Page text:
[LAU] Chris McCormick
tech at glastonburymusic.org.uk
Sun Aug 26 06:53:14 EDT 2007
> Eh, no matter how well-rehearsed, a live band's sound can never
> sparkle as much as a recording agonized over by a practiced
> electronic musician, producer or engineer. The best they can do is
> try to approximate it and play a little faster to make up for the
> shortcomings of live sound. Conversely, I would question whether
> electronic musicians are really trying to approximate that live
> sound; I know that when I've used a sampled break, for example, it
> was because I wanted it to sound like a sampled break.
> Live bands might have more "energy" or whatever it is that caused
> people to follow bands like the Dead and Phish around slavishly, but
> even in those cases I've always found their live performances lacking
> compared to their comparatively primitive studio releases with their
> well-defined stereo images, carefully chosen effects and precisely
> mixed vocals. Compare a studio recording of "Terrapin Station"
> or "Reba" to the live equivalent, and I really think anyone with an
> ear would be hard pressed to say the live one sounds as good.
Plus IMO you're not actually listening to the music, you're listening to
the production. Terrapin Station, the Studio album is overproduced and
two dimensional IMO. Yes, I know it's a technical masterpiece. I know
the vocals are mostly in tune and the arrangements are correct, but,
compared to the live performances of the early '80's, the recordings are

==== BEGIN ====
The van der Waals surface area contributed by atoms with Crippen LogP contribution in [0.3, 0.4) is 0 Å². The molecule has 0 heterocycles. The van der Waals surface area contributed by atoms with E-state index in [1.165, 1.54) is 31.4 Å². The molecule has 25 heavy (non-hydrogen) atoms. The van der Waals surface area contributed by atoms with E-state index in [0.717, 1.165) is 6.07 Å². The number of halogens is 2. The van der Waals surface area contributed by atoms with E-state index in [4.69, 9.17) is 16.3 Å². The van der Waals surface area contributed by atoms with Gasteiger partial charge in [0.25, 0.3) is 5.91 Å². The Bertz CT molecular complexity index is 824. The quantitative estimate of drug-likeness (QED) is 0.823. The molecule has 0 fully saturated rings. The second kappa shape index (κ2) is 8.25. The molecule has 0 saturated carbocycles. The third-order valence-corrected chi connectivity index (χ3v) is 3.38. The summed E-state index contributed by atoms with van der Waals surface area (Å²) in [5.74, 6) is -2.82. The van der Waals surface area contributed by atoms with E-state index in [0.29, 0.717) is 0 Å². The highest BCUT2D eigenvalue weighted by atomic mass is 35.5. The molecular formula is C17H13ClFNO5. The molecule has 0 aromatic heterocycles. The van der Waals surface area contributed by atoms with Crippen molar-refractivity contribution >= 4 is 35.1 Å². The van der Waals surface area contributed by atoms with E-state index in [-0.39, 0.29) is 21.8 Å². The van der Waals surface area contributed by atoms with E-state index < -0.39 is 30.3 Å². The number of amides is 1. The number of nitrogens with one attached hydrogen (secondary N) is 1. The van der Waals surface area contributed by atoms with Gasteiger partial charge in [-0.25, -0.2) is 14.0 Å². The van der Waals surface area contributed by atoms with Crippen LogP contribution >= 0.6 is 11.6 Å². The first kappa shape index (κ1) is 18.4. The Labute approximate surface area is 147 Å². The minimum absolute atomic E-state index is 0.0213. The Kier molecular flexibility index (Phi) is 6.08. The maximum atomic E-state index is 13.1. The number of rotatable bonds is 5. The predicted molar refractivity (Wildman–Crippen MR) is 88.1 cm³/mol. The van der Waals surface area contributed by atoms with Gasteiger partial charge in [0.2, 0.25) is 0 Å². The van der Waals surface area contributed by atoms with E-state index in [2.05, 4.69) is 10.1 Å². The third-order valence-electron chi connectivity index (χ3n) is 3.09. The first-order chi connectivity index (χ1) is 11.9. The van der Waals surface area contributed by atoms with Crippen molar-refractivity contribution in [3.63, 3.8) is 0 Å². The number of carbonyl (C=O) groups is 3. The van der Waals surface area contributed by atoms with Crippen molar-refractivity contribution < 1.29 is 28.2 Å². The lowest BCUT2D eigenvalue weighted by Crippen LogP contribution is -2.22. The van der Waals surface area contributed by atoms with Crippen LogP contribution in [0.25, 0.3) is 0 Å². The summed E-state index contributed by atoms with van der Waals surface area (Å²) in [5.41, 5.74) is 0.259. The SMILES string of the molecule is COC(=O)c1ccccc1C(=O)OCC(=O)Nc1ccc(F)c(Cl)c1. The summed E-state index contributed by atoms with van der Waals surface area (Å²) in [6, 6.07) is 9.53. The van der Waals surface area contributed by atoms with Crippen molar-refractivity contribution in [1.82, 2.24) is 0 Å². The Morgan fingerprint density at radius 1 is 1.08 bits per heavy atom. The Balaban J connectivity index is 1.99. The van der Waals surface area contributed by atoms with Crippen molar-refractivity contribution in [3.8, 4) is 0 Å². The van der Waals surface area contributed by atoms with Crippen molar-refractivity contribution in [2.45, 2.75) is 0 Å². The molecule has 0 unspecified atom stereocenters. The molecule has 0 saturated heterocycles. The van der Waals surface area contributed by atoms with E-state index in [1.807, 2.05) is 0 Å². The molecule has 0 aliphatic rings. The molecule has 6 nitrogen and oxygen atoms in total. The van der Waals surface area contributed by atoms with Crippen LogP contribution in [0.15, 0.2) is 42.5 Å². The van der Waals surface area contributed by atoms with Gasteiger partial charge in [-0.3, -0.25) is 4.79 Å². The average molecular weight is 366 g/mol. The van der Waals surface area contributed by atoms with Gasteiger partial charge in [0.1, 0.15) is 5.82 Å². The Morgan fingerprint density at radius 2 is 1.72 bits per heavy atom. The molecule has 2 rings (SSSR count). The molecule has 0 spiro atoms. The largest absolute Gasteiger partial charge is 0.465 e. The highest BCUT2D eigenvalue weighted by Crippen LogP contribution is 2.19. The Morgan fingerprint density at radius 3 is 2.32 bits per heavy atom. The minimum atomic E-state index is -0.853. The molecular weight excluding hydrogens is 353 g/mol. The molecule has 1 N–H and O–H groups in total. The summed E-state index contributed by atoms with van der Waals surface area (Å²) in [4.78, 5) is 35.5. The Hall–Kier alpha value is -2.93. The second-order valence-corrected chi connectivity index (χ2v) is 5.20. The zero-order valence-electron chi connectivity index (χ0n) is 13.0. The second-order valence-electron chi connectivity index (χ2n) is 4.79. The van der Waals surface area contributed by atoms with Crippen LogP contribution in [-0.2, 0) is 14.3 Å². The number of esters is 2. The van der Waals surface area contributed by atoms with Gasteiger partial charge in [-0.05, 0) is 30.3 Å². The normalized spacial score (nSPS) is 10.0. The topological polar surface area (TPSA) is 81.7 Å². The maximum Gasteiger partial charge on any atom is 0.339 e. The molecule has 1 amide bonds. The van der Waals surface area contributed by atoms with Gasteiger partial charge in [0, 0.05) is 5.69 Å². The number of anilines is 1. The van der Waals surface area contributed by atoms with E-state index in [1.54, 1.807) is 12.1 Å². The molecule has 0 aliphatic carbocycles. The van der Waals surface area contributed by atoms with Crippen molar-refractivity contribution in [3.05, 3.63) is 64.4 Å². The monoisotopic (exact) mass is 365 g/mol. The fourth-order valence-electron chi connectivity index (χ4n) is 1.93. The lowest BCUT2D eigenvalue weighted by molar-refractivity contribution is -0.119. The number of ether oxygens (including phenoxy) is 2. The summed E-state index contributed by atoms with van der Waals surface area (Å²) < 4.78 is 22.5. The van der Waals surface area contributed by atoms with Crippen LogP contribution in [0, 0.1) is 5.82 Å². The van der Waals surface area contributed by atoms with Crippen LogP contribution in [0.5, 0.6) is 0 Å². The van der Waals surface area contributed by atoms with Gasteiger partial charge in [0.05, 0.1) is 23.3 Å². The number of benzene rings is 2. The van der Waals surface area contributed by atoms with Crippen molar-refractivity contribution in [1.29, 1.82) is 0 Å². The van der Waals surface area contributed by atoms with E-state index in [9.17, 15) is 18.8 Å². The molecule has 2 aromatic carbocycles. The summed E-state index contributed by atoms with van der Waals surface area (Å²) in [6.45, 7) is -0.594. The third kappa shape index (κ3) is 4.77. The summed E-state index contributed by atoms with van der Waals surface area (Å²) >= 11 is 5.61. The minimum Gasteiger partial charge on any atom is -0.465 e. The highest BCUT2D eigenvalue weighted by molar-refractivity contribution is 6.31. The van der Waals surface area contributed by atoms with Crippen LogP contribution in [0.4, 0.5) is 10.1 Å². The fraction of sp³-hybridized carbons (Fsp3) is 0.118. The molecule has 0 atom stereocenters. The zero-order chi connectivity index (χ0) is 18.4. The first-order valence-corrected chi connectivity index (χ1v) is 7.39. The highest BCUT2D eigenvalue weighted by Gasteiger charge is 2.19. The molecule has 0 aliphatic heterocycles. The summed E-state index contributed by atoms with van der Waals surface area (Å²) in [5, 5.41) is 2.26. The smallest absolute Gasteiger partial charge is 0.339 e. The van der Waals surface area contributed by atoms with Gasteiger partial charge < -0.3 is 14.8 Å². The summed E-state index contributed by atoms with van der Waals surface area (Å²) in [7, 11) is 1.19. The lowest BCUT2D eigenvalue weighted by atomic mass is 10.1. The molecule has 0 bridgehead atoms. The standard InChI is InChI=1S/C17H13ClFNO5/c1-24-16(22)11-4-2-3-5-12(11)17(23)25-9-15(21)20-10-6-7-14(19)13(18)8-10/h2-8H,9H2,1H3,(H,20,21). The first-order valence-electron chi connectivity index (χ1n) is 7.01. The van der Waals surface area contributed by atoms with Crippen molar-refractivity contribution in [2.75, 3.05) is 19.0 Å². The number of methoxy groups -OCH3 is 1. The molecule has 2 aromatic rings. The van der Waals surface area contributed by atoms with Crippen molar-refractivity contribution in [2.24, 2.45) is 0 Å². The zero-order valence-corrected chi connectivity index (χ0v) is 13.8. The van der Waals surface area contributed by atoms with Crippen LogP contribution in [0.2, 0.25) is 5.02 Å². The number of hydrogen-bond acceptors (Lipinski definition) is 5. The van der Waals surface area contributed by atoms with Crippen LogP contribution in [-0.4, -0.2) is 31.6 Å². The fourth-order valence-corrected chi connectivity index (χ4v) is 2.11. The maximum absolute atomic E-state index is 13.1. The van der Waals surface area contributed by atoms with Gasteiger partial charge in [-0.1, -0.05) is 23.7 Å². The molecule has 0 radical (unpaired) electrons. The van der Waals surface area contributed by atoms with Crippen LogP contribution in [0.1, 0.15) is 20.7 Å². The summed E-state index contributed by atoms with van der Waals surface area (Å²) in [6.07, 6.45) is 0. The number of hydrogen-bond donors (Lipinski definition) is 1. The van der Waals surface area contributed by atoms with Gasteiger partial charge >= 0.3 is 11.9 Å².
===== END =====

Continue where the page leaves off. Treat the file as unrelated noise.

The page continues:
rather flat and anodyne.
I do understand what you are talking about. Most musicians prefer the
recordings of their own material produced under sterile conditions. An
awful lot of bands kill the live dynamic and sound this way,
particularly if conned into using a click-track and painstakingly
building the piece track by track. Before long the whole thing is dead
in the water.
One of the worst crimes to my ear, is the idea that the band should be
able to play a studio track live and have it sound exactly like it did
on the album and that the studio recording should be limited to being a
representation of the live version. These are actually two very
different mediums, with very different creative possibilities.
Live, the Dead did avoid playing numbers like 'Box of Rain', largely
because they were not good enough singers, preferring to play numbers
which had more room for improvisation and band interaction, stuff which
just doesn't happen on studio albums with all the best will in the world.
Suffice it to say that my playlist is full of live Dead recordings
rather than any of the studio albums. I don't think you're really
comparing like with like. There are artists for whom what you say is
true (The most extreme being XTC, naturally ;) but I think you chose a
particularly bad example there.
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